Nova Scotia Has it All
It is not very often you find a destination that has everything you are looking for in one location. Nova Scotia is a dream come true for outdoor enthusiasts, nature lovers, active families, and foodies. Where else can you spot a whale (in a bay that has “fun” as part of its name), do some wine tasting, play some golf, fish, kayak, and more. Wow! And don’t worry, there is plenty of shopping, historical buildings, and indoor activities for those rainy days, too.
Check out these top things to do in Nova Scotia (which doesn’t even come close to being a complete list.)
Discover the Joy of Spontaneous Adventure
With so many things to do and easy access to most of them, you don’t really need a plan. Just some time set aside and an open mind to adventure.
Whale Watching in the Bay of Fundy
There are 12 species of whales in and around Nova Scotia, including the rare right whale, that come to mate, play and feast on plankton. Good news, the best times to spot these giants is the summer and fall months. Can you imagine being just a few feet (in a boat of course) from the world’s biggest creature as it breaches and dives, smacking it’s HUUUUGGEEEE tail into the water? It’s just something you have to see for yourself.
Explore Nova Scotia’s capital and historic port city. The Canadian Museum of Immigration at Pier 21 is the gateway into Canada for one million immigrants, and a perfect place to start your tour of this complex city.
From there you can peruse shops and galleries, some of the city’s best restaurants, and ships including the last of the WWII convoy escort corvettes.
Other things to see include:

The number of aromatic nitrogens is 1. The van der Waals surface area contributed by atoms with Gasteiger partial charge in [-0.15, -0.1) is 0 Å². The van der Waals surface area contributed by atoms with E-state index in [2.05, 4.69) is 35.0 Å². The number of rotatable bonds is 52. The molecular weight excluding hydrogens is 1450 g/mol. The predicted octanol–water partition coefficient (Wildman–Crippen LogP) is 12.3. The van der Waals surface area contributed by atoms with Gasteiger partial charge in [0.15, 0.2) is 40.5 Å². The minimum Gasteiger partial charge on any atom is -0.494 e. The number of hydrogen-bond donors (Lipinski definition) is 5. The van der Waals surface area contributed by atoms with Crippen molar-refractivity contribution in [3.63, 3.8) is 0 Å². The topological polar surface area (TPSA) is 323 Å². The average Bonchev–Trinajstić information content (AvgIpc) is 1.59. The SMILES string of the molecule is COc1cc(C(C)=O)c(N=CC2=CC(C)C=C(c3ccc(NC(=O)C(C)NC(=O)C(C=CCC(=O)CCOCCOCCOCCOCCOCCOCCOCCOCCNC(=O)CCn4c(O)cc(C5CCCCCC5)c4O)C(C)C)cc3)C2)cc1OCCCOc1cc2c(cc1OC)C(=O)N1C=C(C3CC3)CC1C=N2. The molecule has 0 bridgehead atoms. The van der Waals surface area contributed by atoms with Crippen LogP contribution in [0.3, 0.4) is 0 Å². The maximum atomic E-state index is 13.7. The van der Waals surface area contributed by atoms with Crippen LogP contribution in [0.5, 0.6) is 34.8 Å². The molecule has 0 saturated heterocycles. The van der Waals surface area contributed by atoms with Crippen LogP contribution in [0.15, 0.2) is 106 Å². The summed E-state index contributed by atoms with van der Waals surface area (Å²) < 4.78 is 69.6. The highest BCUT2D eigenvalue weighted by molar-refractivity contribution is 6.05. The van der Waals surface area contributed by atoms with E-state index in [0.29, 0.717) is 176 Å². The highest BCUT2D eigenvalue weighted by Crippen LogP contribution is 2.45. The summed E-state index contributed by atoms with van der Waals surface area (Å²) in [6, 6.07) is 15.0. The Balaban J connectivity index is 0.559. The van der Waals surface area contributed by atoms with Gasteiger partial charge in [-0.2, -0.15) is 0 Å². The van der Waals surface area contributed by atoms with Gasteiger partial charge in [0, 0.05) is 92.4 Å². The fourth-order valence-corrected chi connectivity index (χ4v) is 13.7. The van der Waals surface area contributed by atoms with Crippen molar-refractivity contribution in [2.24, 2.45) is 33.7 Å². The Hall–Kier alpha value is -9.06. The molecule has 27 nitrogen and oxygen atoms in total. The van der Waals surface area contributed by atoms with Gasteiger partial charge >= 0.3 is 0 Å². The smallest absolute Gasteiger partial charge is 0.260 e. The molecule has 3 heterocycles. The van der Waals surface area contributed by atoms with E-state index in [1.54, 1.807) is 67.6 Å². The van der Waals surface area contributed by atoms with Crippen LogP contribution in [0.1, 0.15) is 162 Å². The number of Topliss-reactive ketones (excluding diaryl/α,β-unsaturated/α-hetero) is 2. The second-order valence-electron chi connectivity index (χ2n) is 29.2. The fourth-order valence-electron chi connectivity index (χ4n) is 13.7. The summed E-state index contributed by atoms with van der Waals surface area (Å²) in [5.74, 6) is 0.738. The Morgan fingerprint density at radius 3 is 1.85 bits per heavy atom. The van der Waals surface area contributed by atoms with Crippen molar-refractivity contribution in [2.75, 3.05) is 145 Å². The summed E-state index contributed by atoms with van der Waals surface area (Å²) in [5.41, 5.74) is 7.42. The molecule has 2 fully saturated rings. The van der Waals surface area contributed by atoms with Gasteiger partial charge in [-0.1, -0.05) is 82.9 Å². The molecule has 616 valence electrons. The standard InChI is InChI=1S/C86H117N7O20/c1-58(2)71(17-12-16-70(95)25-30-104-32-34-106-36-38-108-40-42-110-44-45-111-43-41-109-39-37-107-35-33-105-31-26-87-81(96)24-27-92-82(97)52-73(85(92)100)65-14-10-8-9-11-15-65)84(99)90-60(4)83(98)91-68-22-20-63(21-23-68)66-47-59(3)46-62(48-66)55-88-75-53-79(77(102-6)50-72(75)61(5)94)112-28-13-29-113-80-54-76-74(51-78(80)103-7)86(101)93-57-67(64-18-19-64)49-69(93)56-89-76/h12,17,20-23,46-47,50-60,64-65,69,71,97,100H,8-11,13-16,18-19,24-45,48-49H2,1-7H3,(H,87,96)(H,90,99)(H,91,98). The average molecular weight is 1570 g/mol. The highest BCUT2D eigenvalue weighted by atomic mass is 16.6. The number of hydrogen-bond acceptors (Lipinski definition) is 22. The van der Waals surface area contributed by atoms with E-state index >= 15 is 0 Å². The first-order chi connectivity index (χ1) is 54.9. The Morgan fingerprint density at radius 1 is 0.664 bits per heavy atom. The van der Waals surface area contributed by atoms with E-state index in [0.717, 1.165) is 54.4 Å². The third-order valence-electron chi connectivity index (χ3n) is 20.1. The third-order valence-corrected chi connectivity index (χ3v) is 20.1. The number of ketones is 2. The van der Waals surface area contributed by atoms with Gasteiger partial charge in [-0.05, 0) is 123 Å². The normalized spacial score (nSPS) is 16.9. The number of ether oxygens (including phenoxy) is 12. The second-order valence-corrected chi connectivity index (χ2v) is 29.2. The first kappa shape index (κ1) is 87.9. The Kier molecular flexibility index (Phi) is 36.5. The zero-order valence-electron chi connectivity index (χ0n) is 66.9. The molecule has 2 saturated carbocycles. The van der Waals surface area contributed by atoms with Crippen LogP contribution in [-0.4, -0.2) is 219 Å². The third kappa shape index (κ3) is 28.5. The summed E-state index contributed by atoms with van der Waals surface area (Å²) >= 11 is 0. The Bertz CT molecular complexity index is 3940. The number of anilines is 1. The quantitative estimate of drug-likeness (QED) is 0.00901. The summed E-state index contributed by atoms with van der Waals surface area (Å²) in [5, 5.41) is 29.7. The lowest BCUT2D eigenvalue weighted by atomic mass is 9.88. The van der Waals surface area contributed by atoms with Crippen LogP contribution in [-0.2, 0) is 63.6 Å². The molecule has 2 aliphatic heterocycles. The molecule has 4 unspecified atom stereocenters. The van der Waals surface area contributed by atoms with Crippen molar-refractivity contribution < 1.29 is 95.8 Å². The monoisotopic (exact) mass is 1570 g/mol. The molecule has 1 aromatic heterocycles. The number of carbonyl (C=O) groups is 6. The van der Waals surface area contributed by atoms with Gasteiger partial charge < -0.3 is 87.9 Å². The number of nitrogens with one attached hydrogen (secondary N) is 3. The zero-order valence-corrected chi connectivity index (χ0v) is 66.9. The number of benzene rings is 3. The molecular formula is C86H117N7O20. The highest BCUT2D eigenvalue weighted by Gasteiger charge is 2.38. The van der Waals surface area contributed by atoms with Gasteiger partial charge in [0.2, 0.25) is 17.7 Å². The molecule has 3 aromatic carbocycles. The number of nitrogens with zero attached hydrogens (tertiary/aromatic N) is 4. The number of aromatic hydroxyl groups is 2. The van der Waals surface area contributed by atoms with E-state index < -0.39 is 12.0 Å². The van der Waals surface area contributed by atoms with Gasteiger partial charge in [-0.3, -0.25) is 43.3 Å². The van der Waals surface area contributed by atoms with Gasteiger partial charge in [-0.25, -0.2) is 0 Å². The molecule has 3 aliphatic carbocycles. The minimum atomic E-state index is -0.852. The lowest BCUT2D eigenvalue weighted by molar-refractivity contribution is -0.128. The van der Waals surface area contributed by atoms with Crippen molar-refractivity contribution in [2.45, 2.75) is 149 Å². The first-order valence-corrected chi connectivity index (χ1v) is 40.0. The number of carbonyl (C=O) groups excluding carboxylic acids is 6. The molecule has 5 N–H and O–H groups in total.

- Halifax Seaport Farmers’ Market (the oldest continuously operating farmers’ market in North America)
- Walk the board walk
- Maritime Museum of the Atlantic
- Harbor Tours
- Take in one of the many annual events including the Halifax International Busker Festival, Atlantic Film Festival’s Outdoor Film Experience and the TD Halifax Jazz Festival.
Nova Scotia’s South Shore
If you are a craft beer, rum or wine connoisseur (or just enjoy a fantastic glass) this is the place to be. According to NovaScotia.Com:
“Nova Scotia’s South Shore’s storied history of rum running, Oak Island treasure hunting, and schooner building has paved the way for award winning breweries, distilleries and wineries, Oak Island treasure hunting tours, and sailing excursions on the Bluenose II, the replica of the famed Bluenose Schooner that to this day adorns the Canadian dime.
Discover lighthouses, museums, and restaurants specializing in fresh, local ingredients. For the outdoor enthusiast – surfing, cycling, hiking, sea kayaking and more await you along Nova Scotia’s South Shore.”
See, we told you!
Peggy’s Cove is a small rural community located on the eastern shore of St. Margaret’s Bay. Peggy’s Point Lighthouse is one of Nova Scotia’s most well-known lighthouses and may be the most photographed in Canada. Although this unique environment is designated as a preservation area, it is still an active fishing community.
Lunenburg: A World Heritage Site
Have you ever been to Nova Scotia?
We’d love to hear about it. Do you have any suggestions of things a traveler “must do” while visiting? Send us your suggestions and pictures. Happy Travels!